KATOWICE, Poland (Reuters) - Climate change talks billed as the most important U.N. conference since the Paris 2015 deal on limiting global warming are in their final week in Katowice, the capital of Poland’s Silesian coal mining district.
The aim is to meet an end-of-year deadline for agreeing a rule book on how to enforce action to limit further warming of the planet.
Below is a look at the mood around the event, held in a sprawl of temporary passageways and meeting rooms next to the Spodek, a flying-saucer-shaped sports and concert venue built on the site of the former Katowice coal mine.
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The Polish president of the talks said he hoped ministers would be able to unlock issues that technical negotiators have been unable to agree on.
“A new text has been released today and ministers are engaged on a number of subjects in order to solve issues which could not have been solved at the technical level and require a political arbitrage,” said Michal Kurtyka.
U.N. Secretary-General Antonio Guterres returned to Katowice on Wednesday for the talks and said failure would send a “disastrous message”.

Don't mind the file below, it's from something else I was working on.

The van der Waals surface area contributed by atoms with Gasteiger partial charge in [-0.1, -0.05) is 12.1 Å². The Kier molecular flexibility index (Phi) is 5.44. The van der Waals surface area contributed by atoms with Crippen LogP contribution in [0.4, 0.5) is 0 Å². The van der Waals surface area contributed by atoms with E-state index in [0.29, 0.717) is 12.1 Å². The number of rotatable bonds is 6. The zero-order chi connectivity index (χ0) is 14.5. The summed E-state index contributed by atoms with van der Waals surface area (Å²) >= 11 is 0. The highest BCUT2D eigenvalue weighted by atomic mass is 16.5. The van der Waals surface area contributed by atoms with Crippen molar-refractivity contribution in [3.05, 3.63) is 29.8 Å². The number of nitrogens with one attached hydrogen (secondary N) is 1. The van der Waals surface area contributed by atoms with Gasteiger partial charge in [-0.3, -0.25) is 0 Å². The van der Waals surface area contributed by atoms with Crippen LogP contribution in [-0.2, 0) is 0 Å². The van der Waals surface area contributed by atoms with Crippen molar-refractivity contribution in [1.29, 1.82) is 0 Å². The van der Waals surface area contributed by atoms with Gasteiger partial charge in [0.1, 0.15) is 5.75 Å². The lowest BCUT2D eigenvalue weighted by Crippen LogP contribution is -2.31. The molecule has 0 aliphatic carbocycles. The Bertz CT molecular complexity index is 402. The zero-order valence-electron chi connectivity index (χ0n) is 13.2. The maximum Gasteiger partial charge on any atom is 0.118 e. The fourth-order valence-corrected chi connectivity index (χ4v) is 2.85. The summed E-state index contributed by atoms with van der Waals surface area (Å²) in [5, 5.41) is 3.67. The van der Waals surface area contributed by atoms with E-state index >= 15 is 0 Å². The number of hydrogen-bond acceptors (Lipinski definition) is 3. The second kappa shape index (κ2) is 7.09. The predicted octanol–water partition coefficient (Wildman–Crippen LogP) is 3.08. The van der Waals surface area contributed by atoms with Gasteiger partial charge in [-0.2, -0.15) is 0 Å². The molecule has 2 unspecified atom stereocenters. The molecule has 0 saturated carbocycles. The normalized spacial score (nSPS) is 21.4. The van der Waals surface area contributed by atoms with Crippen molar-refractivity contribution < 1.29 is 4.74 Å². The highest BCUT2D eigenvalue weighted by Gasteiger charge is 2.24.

“To waste this opportunity would compromise our last best chance to stop runaway climate change. It would not only be immoral, it would be suicidal,” Guterres told delegates at the conference.
Earlier, Vanuatu’s Foreign Minister Ralph Regenvanu told Reuters the technical negotiators were exhausted and had almost given up.
Members of Gastivists, a network of grassroots movements against gas, disrupted a European Union side event organized by GasNaturally, an association of gas industry bodies.
“At the same time that the European Union has corporate fossil fuel lobbyists talking on their stage, the European Parliament is voting to extend fossil fuel subsidies for another 10 years,” said Kevin Buckland, one of the activists.
The European Bank for Reconstruction and Development will stop financing coal projects and nearly all oil projects, it said on Wednesday, as part of a global effort by government-owned development banks to reduce climate change.
The bank was already prioritizing renewable energy and other “green economy” work but the move will now eliminate exceptions like Mongolia and Kazakhstan which get over 70 percent of their domestic energy from coal.
Reporting by Nina Chestney, Bate Felix and Agnieszka Barteczko; editing by Robin Pomeroy, Larry King